"And if a man entice a maid that is not betrothed, and lie with her, he shall surely endow her to be his wife. If her father utterly refuse to give her unto him, he shall pay money according to the dowry of virgins." - Exodus 22:16-17

"Whosoever lieth with a beast shall surely be put to death." - Exodus 22:19

What the Catechism of the Catholic Church says on "Degrees Of Sin:"

1854. "Sins are rightly evaluated according to their gravity. The distinction between mortal and venial sin, already evident in Scripture, [Cf. 1 Jn 5:16-17.] became part of the tradition of the Church. It is corroborated by human experience."

1855. "Mortal sin destroys charity in the heart of man by a grave violation of God's law; it turns man away from God, who is his ultimate end and his beatitude, by preferring an inferior good to him. Venial sin allows charity to subsist, even though it offends and wounds it. "

1856. "Mortal sin, by attacking the vital principle within us - that is, charity - necessitates a new initiative of God's mercy and a conversion of heart which is normally accomplished within the setting of the sacrament of reconciliation:  When the will sets itself upon something that is of its nature incompatible with the charity that orients man toward his ultimate end, then the sin is mortal by its very object . . . whether it contradicts the love of God, such as blasphemy or perjury, or the love of neighbor, such as homicide or adultery.... But when the sinner's will is set upon something that of its nature involves a disorder, but is not opposed to the love of God and neighbor, such as thoughtless chatter or immoderate laughter and the like, such sins are venial. [St. Thomas Aquinas, Su Th I-II, 88, 2, corp. art.] "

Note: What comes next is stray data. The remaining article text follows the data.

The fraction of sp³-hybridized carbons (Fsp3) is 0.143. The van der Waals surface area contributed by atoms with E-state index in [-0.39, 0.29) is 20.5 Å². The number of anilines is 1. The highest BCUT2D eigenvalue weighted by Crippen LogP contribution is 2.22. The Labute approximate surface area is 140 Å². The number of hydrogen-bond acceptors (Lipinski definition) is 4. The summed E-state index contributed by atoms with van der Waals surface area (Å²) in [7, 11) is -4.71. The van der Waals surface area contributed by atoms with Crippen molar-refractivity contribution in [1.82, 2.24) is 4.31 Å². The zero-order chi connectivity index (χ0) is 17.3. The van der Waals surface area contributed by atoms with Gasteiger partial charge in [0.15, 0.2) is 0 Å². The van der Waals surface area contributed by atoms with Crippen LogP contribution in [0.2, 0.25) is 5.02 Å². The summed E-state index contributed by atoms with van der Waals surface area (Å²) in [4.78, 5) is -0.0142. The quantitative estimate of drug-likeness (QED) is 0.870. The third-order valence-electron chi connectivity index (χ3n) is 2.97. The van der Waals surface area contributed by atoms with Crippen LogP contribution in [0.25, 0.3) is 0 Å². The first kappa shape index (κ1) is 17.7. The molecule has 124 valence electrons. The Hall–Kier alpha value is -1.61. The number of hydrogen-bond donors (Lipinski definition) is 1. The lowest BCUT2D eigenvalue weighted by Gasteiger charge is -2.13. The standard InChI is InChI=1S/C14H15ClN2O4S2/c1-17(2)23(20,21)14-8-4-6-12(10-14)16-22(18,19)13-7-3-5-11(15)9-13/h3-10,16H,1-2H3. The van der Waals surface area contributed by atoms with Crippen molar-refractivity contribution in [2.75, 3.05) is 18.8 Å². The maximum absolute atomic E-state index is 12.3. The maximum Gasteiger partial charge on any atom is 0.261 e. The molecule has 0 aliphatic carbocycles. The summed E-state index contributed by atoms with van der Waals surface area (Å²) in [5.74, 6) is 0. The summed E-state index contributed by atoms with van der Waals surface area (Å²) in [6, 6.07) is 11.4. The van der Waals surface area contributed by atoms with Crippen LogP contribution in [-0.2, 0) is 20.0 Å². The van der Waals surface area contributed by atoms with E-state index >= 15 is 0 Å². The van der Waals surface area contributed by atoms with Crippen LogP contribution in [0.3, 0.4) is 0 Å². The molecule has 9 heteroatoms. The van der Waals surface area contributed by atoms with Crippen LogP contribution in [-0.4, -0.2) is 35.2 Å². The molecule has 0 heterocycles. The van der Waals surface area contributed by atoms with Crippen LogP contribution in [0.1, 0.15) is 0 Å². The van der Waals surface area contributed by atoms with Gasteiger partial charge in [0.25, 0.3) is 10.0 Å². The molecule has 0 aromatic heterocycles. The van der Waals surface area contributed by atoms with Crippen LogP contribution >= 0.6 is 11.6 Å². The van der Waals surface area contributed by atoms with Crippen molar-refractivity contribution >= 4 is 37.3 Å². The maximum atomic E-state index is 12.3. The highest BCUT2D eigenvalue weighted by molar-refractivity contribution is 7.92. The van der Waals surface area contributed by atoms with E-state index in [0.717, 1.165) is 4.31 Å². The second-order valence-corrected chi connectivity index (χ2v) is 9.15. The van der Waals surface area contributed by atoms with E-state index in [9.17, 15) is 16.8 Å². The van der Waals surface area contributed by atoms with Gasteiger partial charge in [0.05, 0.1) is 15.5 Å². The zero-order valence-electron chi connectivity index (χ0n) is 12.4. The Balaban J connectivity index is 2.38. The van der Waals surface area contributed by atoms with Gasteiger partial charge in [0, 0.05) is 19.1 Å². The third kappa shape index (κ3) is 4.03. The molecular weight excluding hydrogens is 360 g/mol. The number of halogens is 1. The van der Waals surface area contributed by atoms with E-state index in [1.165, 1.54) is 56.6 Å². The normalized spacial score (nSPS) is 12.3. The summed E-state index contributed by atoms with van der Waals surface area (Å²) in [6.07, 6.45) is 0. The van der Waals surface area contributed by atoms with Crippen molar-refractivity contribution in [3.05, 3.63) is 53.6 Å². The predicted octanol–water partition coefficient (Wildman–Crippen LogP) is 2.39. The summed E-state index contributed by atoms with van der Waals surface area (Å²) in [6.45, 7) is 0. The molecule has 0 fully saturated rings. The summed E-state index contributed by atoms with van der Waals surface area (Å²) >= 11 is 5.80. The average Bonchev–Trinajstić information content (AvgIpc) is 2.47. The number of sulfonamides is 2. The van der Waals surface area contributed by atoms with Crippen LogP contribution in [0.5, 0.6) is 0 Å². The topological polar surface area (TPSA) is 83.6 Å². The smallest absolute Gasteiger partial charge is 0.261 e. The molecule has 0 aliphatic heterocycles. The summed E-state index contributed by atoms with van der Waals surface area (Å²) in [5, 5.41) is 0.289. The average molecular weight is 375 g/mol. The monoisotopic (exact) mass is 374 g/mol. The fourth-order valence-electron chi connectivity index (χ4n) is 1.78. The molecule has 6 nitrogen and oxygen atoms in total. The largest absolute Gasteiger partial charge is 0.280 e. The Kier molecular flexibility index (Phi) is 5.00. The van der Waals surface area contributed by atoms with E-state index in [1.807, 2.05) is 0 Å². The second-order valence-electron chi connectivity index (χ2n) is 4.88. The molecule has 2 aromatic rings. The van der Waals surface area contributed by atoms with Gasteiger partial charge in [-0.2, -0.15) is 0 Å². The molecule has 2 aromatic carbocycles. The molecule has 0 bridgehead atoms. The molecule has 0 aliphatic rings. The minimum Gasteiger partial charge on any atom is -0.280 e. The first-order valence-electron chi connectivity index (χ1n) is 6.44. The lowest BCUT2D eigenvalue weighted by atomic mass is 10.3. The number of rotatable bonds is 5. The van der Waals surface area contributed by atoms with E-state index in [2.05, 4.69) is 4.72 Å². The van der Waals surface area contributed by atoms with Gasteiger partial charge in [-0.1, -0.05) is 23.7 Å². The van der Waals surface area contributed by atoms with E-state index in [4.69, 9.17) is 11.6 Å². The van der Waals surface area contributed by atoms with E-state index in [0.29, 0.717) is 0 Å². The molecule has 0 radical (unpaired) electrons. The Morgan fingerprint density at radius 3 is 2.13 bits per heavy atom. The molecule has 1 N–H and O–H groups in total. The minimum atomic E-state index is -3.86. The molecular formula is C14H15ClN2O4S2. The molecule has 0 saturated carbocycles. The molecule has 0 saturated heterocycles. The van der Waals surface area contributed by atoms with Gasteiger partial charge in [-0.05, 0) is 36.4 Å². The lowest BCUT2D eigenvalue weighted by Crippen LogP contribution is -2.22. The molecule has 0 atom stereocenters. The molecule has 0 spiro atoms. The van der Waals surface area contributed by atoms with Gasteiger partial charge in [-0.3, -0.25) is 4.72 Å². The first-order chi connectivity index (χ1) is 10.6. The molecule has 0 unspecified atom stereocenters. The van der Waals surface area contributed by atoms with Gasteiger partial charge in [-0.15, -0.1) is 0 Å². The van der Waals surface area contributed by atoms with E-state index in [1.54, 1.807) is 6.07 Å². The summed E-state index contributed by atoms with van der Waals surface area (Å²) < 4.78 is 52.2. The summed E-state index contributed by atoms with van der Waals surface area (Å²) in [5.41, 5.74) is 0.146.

1862. "One commits venial sin when, in a less serious matter, he does not observe the standard prescribed by the moral law, or when he disobeys the moral law in a grave matter, but without full knowledge or without complete consent."

1863. "Venial sin weakens charity; it manifests a disordered affection for created goods; it impedes the soul's progress in the exercise of the virtues and the practice of the moral good; it merits temporal punishment.  Deliberate and unrepented venial sin disposes us little by little to commit mortal sin.  However venial sin does not set us in direct opposition to the will and friendship of God; it does not break the covenant with God. With God's grace it is humanly reparable. 'Venial sin does not deprive the sinner of sanctifying grace, friendship with God, charity, and consequently eternal happiness.' [John Paul II, RP 17 # 9.]  While he is in the flesh, man cannot help but have at least some light sins. But do not despise these sins which we call 'light': if you take them for light when you weigh them, tremble when you count them. A number of light objects makes a great mass; a number of drops fills a river; a number of grains makes a heap. What then is our hope? Above all, confession. [St. Augustine, In ep. Jo. 1, 6: PL 35, 1982.]"